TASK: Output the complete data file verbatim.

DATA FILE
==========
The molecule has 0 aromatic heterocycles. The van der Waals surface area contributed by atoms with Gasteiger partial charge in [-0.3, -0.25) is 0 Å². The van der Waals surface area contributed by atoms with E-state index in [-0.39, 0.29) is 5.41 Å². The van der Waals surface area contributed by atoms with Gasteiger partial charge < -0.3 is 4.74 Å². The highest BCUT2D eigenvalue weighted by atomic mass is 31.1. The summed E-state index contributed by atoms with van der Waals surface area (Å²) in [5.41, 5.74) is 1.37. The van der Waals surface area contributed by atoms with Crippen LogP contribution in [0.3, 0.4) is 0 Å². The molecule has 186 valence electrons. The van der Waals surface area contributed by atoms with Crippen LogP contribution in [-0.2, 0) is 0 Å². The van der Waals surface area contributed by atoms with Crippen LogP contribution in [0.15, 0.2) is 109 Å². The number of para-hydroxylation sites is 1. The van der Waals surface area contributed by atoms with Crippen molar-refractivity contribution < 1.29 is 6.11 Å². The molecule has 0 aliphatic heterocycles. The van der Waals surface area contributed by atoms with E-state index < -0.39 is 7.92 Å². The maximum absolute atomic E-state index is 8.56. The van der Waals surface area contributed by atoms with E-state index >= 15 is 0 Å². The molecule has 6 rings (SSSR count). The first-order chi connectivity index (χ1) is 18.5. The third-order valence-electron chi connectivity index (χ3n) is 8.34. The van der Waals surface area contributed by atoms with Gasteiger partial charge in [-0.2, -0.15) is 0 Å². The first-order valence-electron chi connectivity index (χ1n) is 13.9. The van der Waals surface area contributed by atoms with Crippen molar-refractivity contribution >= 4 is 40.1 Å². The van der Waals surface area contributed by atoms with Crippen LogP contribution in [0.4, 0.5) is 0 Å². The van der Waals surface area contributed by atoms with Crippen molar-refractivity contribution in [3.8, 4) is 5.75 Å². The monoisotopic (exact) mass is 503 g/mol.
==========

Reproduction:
The molecule has 0 aromatic heterocycles. The van der Waals surface area contributed by atoms with Gasteiger partial charge in [-0.3, -0.25) is 0 Å². The van der Waals surface area contributed by atoms with E-state index in [-0.39, 0.29) is 5.41 Å². The van der Waals surface area contributed by atoms with Gasteiger partial charge < -0.3 is 4.74 Å². The highest BCUT2D eigenvalue weighted by atomic mass is 31.1. The summed E-state index contributed by atoms with van der Waals surface area (Å²) in [5.41, 5.74) is 1.37. The van der Waals surface area contributed by atoms with Crippen LogP contribution in [0.3, 0.4) is 0 Å². The molecule has 186 valence electrons. The van der Waals surface area contributed by atoms with Crippen LogP contribution in [-0.2, 0) is 0 Å². The van der Waals surface area contributed by atoms with Crippen LogP contribution in [0.15, 0.2) is 109 Å². The number of para-hydroxylation sites is 1. The van der Waals surface area contributed by atoms with Crippen molar-refractivity contribution < 1.29 is 6.11 Å². The molecule has 0 aliphatic heterocycles. The van der Waals surface area contributed by atoms with E-state index < -0.39 is 7.92 Å². The maximum absolute atomic E-state index is 8.56. The van der Waals surface area contributed by atoms with E-state index >= 15 is 0 Å². The molecule has 6 rings (SSSR count). The first-order chi connectivity index (χ1) is 18.5. The third-order valence-electron chi connectivity index (χ3n) is 8.34. The van der Waals surface area contributed by atoms with Gasteiger partial charge in [-0.2, -0.15) is 0 Å². The first-order valence-electron chi connectivity index (χ1n) is 13.9. The van der Waals surface area contributed by atoms with Crippen molar-refractivity contribution >= 4 is 40.1 Å². The van der Waals surface area contributed by atoms with Crippen LogP contribution in [0.4, 0.5) is 0 Å². The van der Waals surface area contributed by atoms with Crippen molar-refractivity contribution in [3.8, 4) is 5.75 Å². The monoisotopic (exact) mass is 503 g/mol.